Companies often confuse strategic, tactical, and operational planning. Strategic planning sets your organization’s long-term vision and goals. Tactical planning is the process of figuring out how to achieve your strategic plan. And operational planning links the two, outlining the procedural steps you’ll take to meet your goals. A sound operational plan is critical for achieving success in your organization.
What Is Operational Planning?
Operational planning is the process of creating actionable steps that your team can take to meet the goals in your strategic plan. An operational plan outlines daily, weekly, and monthly tasks for each department or employee. During operational planning, you’ll also create milestones that help you achieve your strategic plan. For example, if your strategic plan aims to grow your customer base by 20%, your operational plan will include incremental steps to gain new leads and customers.
What Are the Benefits of an Operational Plan?
A well-constructed operational plan makes everyone’s jobs easier. The benefits include:
- Clear guidance: With actionable steps for each department, operational plans help teams understand if they are performing well or need to improve.
- Better workflow: Each team knows what they’ll be working on over the month or quarter, and they can adjust their workflow as needed.
- Improves morale: All employees can see how their day-to-day work connects to the company’s broader goals.
Creating an Effective Operational Plan
Operational plans help you hit strategic goals, so start by reviewing your strategic plan. Your operational plan should be specific to a department or team, so your organization will likely have more than one operational plan. Identify the key stakeholders for a particular team: they’ll be best suited to develop the plan, which should include:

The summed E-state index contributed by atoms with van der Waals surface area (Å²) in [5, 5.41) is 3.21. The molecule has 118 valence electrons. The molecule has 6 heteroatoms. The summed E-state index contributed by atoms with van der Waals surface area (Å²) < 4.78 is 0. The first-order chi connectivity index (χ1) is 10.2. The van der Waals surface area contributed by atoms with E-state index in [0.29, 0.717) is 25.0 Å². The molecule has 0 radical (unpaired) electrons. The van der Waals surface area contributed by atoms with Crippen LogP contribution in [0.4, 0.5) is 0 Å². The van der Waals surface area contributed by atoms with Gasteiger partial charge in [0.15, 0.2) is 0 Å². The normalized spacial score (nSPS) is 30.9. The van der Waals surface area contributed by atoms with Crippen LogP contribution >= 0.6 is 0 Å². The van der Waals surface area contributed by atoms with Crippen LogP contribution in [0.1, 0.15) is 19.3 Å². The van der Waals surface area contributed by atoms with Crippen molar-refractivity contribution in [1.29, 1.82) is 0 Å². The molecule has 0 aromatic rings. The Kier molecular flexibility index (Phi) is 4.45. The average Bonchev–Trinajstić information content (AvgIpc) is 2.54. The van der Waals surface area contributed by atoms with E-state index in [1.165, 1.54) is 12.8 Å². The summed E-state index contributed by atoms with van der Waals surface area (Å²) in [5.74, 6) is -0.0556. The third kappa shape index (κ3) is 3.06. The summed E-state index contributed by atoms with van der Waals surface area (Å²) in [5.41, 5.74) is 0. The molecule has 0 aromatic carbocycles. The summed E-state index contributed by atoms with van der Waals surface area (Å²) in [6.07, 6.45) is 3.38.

- Departmental objectives
- Key performance indicators
- Staffing and budget needs
- Process for tracking and reporting on progress
Once the plan is complete, you can replicate this process for each department. Plans should be shared department-wide for feedback and questions.
Also referred to as departmental goals or objectives, operational goals are the short-term targets that your organization wants to hit. An operational plan includes operational goals and the steps to achieve them. Typically, organizational goals are:
- Tied to a specific department or team
- Tied to a budget line or item
- Tied to a specific short time frame, such as a month or a quarter
Operational Goals Examples
All operational goals should be measurable and actionable. Actionable means your team can achieve them – so the goal cannot be dependent on an outside factor. For example, your IT team may be tasked with training 10 new employees on security best practices each quarter. But if 10 employees aren’t hired in a particular quarter, that operational goal is not actionable.
To be measurable, there must be a clear way to tell if you met your operational goal or not. For example, one operational goal for an accounting team might be to process invoices more quickly. Their accounting software should be able to collect data on how quickly invoices are processed and paid, so the team can measure their performance over time and see if they are working more efficiently.
Share Your Operational Plan
An operational plan shouldn’t be static – it’s a living document. As time goes on, you may need to adjust your operational goals. That isn’t a sign of failure – it means you’re doing a better job of understanding how each team functions and setting your targets accordingly. You should keep your plan up to date and revisit it regularly, whether once a year or at the end of each fiscal quarter. Include key stakeholders in this process so that the plan works for everyone.
Start Your Operational Plan with Spider Impact
Creating an operational plan might seem challenging at first – but once you get started, it can help all your teams run more smoothly. See how Spider Impact helps you define, measure, manage and report on your operational goals. Click for a free test drive or demo.
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